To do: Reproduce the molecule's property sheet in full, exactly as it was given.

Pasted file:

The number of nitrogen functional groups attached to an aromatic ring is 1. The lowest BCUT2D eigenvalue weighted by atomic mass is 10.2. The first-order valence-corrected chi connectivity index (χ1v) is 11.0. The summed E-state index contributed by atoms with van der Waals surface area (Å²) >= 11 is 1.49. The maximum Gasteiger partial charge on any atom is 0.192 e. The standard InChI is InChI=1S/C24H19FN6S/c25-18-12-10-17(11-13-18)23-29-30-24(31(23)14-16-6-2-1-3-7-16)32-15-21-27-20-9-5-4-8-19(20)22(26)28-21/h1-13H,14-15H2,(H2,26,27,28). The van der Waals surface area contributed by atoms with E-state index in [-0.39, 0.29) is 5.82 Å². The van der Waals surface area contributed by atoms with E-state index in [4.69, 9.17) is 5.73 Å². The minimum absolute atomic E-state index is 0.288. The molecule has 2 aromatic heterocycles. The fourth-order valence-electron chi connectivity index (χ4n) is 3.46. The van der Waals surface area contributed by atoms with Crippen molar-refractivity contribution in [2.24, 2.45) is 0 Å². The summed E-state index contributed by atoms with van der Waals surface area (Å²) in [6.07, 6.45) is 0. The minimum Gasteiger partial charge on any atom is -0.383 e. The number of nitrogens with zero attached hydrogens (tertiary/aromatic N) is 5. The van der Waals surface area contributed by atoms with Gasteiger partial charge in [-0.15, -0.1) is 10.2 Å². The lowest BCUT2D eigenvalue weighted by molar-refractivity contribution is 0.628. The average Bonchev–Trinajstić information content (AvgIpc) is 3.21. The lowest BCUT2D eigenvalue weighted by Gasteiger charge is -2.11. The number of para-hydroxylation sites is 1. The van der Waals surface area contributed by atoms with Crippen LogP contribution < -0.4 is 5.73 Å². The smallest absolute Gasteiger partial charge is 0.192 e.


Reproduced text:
The number of nitrogen functional groups attached to an aromatic ring is 1. The lowest BCUT2D eigenvalue weighted by atomic mass is 10.2. The first-order valence-corrected chi connectivity index (χ1v) is 11.0. The summed E-state index contributed by atoms with van der Waals surface area (Å²) >= 11 is 1.49. The maximum Gasteiger partial charge on any atom is 0.192 e. The standard InChI is InChI=1S/C24H19FN6S/c25-18-12-10-17(11-13-18)23-29-30-24(31(23)14-16-6-2-1-3-7-16)32-15-21-27-20-9-5-4-8-19(20)22(26)28-21/h1-13H,14-15H2,(H2,26,27,28). The van der Waals surface area contributed by atoms with E-state index in [-0.39, 0.29) is 5.82 Å². The van der Waals surface area contributed by atoms with E-state index in [4.69, 9.17) is 5.73 Å². The minimum absolute atomic E-state index is 0.288. The molecule has 2 aromatic heterocycles. The fourth-order valence-electron chi connectivity index (χ4n) is 3.46. The van der Waals surface area contributed by atoms with Crippen molar-refractivity contribution in [2.24, 2.45) is 0 Å². The summed E-state index contributed by atoms with van der Waals surface area (Å²) in [6.07, 6.45) is 0. The minimum Gasteiger partial charge on any atom is -0.383 e. The number of nitrogens with zero attached hydrogens (tertiary/aromatic N) is 5. The van der Waals surface area contributed by atoms with Gasteiger partial charge in [-0.15, -0.1) is 10.2 Å². The lowest BCUT2D eigenvalue weighted by molar-refractivity contribution is 0.628. The average Bonchev–Trinajstić information content (AvgIpc) is 3.21. The lowest BCUT2D eigenvalue weighted by Gasteiger charge is -2.11. The number of para-hydroxylation sites is 1. The van der Waals surface area contributed by atoms with Crippen LogP contribution < -0.4 is 5.73 Å². The smallest absolute Gasteiger partial charge is 0.192 e.